Chillai Kalan, Chillai Khurd, and Challai Bache

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 KO Photo: Abid Bhat

By Umair Shafiq

CHILLAI KALAN is the most severe part of the winter in Kashmir consisting of three months. It is divided into three parts called the Chilas: The Chillai Kalan, the Chillai Khurd, and the Challai Bache.

Chillai-Kalan is the 40-day period of harsh winter. Chillai-Kalan begins from December 21 and ends on January 31, next year. Chillai-Kalan is followed by a 20-day long Chillai-Khurd (small cold) that occurs between January 31 and February 19 and a 10-day long Chillai-Bachha (baby cold) which is from February 20 to March 2.

Chillai Kalan is a Persian word that in literal sense means “major cold”. December 21 marks the beginning of Chillai Kalan every year and thus, begins the period of harsh cold and continues till January 31. In this 40-day period, nights are chilly and day temperatures thrive in single digits. Historically, during this period, Kashmiris stay indoors surviving on dried preserved food and enjoying folklore and traditional music.

During Chillai-Kalan, the weather in Kashmir valley continues to remain dry and cold with minimum temperatures hovering below the freezing point. The snow during this 40-day period freezes and lasts longer. It is this snow that adds to the glaciers of the Valley and replenishes the perennial reservoirs that feed the rivers, streams and lakes in Kashmir during the months of summer. Any snowfall after the chillai kalan does not last long.

In the past, many families would prepare ‘Shabdeg’ on the first day of ‘Chillai Kalan’. A fat duck would be cooked with turnips and spices in an earthen vessel during the night intervening December 20-21.

Since many years, there has been more snowfall and cold during chillai khurd and chillai bachcha than during chillai kalan.The discomfort of cold is exacerbated by the erratic supply of power.

Every year, residents cover their windows with plastic to prevent the cold air from seeping in during the peak winter. While kangerees become indispensable for most residents of Kashmir, the well-to-do huddle together in hamams – rooms with limestone floors that are warmed by burning firewood in a hearth. Others spend long hours in mosques even after prayers, as the hamams there provide a warm backdrop against which Valley residents socialise.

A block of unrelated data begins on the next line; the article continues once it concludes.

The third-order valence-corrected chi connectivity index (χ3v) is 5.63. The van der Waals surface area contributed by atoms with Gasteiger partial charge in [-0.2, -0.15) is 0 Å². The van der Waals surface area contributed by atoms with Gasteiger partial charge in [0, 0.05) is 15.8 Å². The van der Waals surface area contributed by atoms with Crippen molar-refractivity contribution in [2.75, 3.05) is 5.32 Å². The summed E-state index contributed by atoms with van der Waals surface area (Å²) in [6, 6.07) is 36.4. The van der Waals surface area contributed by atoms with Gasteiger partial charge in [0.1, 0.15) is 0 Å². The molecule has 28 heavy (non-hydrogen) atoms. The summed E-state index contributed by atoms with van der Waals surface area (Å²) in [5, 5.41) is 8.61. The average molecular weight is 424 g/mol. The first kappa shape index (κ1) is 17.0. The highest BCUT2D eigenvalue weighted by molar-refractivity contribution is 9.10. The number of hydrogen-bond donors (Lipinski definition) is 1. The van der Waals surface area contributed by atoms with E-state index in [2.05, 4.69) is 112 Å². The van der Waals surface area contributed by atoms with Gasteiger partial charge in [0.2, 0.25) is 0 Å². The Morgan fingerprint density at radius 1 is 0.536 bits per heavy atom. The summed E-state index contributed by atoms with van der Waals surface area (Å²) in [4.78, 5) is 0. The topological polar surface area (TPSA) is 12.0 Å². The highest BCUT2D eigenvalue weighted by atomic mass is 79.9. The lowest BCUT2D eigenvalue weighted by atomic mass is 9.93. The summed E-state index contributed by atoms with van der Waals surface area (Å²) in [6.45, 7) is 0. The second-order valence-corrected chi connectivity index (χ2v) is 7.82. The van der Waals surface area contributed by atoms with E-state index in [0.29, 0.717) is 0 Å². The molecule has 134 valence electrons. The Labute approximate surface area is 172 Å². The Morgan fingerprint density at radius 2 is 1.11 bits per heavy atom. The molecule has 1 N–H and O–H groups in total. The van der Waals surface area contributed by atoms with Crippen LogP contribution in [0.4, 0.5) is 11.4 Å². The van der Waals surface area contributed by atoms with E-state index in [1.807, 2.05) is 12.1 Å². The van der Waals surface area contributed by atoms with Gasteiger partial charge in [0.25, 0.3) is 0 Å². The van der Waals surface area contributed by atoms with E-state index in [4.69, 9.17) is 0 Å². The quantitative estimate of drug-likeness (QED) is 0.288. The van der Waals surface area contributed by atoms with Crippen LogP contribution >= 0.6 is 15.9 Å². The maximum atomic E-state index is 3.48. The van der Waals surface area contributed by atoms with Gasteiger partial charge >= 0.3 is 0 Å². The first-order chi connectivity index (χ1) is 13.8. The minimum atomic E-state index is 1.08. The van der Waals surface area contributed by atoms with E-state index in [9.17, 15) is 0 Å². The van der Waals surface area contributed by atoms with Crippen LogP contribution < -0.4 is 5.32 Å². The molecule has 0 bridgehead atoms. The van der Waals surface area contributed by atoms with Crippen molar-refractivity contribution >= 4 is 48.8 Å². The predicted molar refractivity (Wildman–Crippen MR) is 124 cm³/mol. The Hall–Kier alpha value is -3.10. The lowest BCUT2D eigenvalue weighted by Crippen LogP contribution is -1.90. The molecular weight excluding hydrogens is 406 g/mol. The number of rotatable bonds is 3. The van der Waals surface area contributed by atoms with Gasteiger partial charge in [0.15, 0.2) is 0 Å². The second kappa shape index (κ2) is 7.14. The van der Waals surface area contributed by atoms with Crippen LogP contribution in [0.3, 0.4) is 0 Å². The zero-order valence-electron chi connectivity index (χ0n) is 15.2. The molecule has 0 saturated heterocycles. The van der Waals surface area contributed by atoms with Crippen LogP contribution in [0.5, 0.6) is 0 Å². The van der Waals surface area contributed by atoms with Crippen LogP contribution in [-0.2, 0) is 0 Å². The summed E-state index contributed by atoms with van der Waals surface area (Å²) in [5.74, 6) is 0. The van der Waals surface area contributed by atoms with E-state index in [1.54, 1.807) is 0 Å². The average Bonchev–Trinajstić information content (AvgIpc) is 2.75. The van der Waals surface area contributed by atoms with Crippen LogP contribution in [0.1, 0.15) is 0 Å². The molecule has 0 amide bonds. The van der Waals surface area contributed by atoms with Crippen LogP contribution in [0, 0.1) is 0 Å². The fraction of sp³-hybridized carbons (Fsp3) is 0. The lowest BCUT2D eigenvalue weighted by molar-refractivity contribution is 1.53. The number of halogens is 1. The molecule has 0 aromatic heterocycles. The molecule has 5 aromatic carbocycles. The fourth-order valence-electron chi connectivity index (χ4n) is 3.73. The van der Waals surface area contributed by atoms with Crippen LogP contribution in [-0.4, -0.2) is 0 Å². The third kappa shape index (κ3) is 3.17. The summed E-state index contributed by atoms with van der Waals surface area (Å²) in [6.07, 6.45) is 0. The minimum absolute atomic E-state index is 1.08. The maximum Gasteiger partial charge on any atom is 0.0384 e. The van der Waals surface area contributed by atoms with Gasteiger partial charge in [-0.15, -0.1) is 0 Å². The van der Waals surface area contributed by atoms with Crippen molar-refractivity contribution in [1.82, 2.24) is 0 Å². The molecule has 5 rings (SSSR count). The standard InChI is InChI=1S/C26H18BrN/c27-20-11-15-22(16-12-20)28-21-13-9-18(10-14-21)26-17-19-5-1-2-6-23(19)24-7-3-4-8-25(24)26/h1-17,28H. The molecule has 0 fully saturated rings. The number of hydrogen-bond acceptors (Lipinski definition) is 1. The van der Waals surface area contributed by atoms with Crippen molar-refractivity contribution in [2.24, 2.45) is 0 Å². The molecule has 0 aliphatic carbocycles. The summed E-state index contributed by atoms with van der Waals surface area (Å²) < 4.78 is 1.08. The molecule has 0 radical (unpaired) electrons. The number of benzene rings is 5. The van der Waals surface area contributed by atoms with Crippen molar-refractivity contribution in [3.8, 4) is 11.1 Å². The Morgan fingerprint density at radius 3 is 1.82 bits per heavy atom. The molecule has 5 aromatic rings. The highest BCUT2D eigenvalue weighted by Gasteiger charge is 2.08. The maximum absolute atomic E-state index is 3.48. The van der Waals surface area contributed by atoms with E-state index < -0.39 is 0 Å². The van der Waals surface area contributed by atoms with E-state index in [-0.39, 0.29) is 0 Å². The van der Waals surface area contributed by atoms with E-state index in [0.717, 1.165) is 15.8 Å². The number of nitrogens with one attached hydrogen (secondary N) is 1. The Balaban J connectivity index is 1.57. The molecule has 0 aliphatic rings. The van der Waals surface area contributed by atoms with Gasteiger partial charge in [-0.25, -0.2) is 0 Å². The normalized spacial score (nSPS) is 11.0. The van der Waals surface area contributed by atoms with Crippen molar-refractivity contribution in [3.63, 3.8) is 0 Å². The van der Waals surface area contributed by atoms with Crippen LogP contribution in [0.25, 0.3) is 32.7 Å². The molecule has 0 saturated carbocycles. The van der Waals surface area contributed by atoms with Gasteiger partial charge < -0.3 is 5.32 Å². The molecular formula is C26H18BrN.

Every year, when winter sets in, weatherman Sonam Lotus acquires the status of a minor celebrity. Residents of the Valley anxiously wait for updates from the head of the state’s meteorological department before stepping out of their homes.

Traditionally, Kashmiris used to dry vegetables like tomatoes, turnips, brinjals and gourd during summers to be used during winters when the Valley would remain cut off from the rest of the country. The tradition continues in remote and far flung areas of the Valley.However, with the Jammu-Srinagar National Highway becoming almost an all-weather road, fresh vegetables are available in the market throughout the year and the tradition of drying vegetables is no more seen in cities and towns of the Valley. Dried fish, popularly known as Hokh Gard in Kashmiri, is, however, still used as a delicacy during the winter.


  • The author is a student of BSc Nursing Pacific Institute of Medical Sciences Udaipur 

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